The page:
Re: My Python annoyances



On May 3, 9:27 am, Paul Boddie <p...@xxxxxxxxxxxxx> wrote:
On 3 Mai, 15:49, Ben Collver <coll...@xxxxxxxx> wrote:

I rewrote my code in Python and I found myself running into many of the
same hassles that I run into with other languages: inaccurate and
incomplete documentation, a maze of little platform-specific quirks to
work around in the base classes, and a macho community of users.

I'm sorry to hear about that. If by "macho" you mean people who insist
that things are good enough as they are, and that newcomers should
themselves adapt to whatever they may discover, instead of things
being improved so that they are more intuitive and reliable for
newcomers and experienced developers alike, then I'd certainly be
interested in undermining that culture.

The python web site recommended Dive Into Python, so I learned by
reading that. It has several examples that don't work because the
Python base classes have changed behavior. I should have taken that as
lesson.

Really Dive Into Python should be a sufficient guide, and it was
perhaps the best introduction to the language when it was written. It
is very unfortunate that the language has changed in a number of ways
(and exhibits continued change) whilst effort into documenting what is
already there remains neglected amongst the people making all the
changes.

I tried to write portable Python code. The zlib CRC function returned
different results on architectures between 32 bit and 64 bit
architectures. I filed a bug report. It was closed, without a comment
from the person who closed it. I get the unspoken message: bug reports
are not welcome.

Can you provide the bug identifier? Bug reports are generally welcome,
and despite complaints about patch reviews, I've found people
reviewing things I've submitted.

I installed Cygwin on a Windows machine. I try to quit from an
interactive Python session. It tells me that on my platform, I must
press Control-Z to exit. I press Control-Z and it makes Python a
background process.

Yes, Ctrl-Z exits Python in the standard Windows edition. Since Cygwin
provides a POSIX-like environment, Ctrl-D should be used instead. If
the documentation is wrong, a bug report or patch should be filed
against the software.

I tried to use the XML.minidom. The documentation here is minimal as
well. So I read up on other web sites. It turns out that the interface
has changed quite a bit from the documentation I found on other web
sites. Where are the much loved docstrings? In 2.3 minidom, they are
sparse and cryptic.

I really don't know what to say about the PyXML/xmlcore situation. I
don't use ElementTree and hardly use PyXML or minidom, but something
really should have been done about the maintenance of the established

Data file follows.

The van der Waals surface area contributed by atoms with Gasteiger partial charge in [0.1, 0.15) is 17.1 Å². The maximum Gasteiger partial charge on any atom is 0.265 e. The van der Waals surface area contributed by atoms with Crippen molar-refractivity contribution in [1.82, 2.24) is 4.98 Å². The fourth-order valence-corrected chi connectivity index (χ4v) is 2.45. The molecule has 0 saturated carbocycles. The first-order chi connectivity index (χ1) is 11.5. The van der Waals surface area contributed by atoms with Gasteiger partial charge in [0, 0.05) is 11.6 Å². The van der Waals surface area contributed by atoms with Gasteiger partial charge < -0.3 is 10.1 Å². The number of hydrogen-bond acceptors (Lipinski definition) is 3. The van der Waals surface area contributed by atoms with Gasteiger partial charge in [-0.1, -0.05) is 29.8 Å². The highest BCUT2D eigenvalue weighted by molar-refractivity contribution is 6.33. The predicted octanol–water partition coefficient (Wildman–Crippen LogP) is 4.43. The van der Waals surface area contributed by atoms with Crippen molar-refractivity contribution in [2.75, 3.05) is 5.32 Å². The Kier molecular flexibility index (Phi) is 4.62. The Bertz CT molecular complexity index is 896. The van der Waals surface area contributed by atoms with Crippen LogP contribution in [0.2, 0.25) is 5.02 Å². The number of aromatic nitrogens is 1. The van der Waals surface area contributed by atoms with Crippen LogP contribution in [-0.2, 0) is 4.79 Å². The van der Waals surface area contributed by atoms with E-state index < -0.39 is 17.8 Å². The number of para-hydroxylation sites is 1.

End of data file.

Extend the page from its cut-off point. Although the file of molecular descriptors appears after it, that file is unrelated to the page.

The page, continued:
libraries rather than declaring them as legacy items and pretending
that they don't exist.

Between 2.4 and 2.5, tempfile returns a different type of object. My
code cannot have a single test, it has check for type(obj) == file or
obj.__class__ == tempfile._TemporaryFileWrapper.

Try using isinstance or relying on "deeper" knowledge of how the
object will be used.

I decided to make a tkinter front-end for a Python program. I decided
to go with tkinter because it is included with many Python
installations, so it maximizes the chance for my program to run out of
the box.

The tkinter documentation on the Python site mainly consists of loose
notes and links to other sites. The documentation on other sites is
great, if you already know how to use tkinter. I ran into bugs in
TkAqua which make the grid layout unusable for me. So I will need to
ask potential users to install Xcode, X11, and mac ports, if they want
to run my program.

Take a look at the python.org Wiki for links to other resources on
Tkinter:

http://wiki.python.org/moin/TkInter

Or consider other graphical frameworks:

http://wiki.python.org/moin/GuiProgramming

In short, there is plenty of room for improvement. Admittedly these are
not problems with the language definition. But I downloaded a Python
distribution, and the problems are Python specific.

My opinions, already expressed, include the observation that the core
development community is more interested in extending the language
than in strengthening the standard library (and its documentation). It
should be noted that the proposed standard library reorganisation,
which is a very conservative affair, has actually been postponed until
after the release of Python 3.0a1 according to a message I read
recently. And yet, if you read people's lists about what they "hate"
about Python (amongst actual users of Python), guess which thing
almost always comes up?

http://www.google.com/search?q=%22things+I+hate+about+Python%22

Paul

I agree with Paul and Ben. The Docs need some help. Some are excellent
and others are hosed because of changes to the language. I started
with Tkinter, but quickly got frustrated with the lack of
documentation or screwy out-dated docs. What really annoys me is that
some very good authors state that Tkinter has excellent docs and
multiple published books. I found one book by Grayson that is 7 years
old. So I switched to wxPython.

wxPython has a better user group and better docs. Unfortunately, they
also have quite a few man pages, as do other external modules and man
pages typically make my eyes swim.

The closest thing to real docs by a real person for Python is Lundh's
site: http://effbot.org/librarybook/

Fortunately, since Python is so easy, some of this can be overcome.

Mike

.



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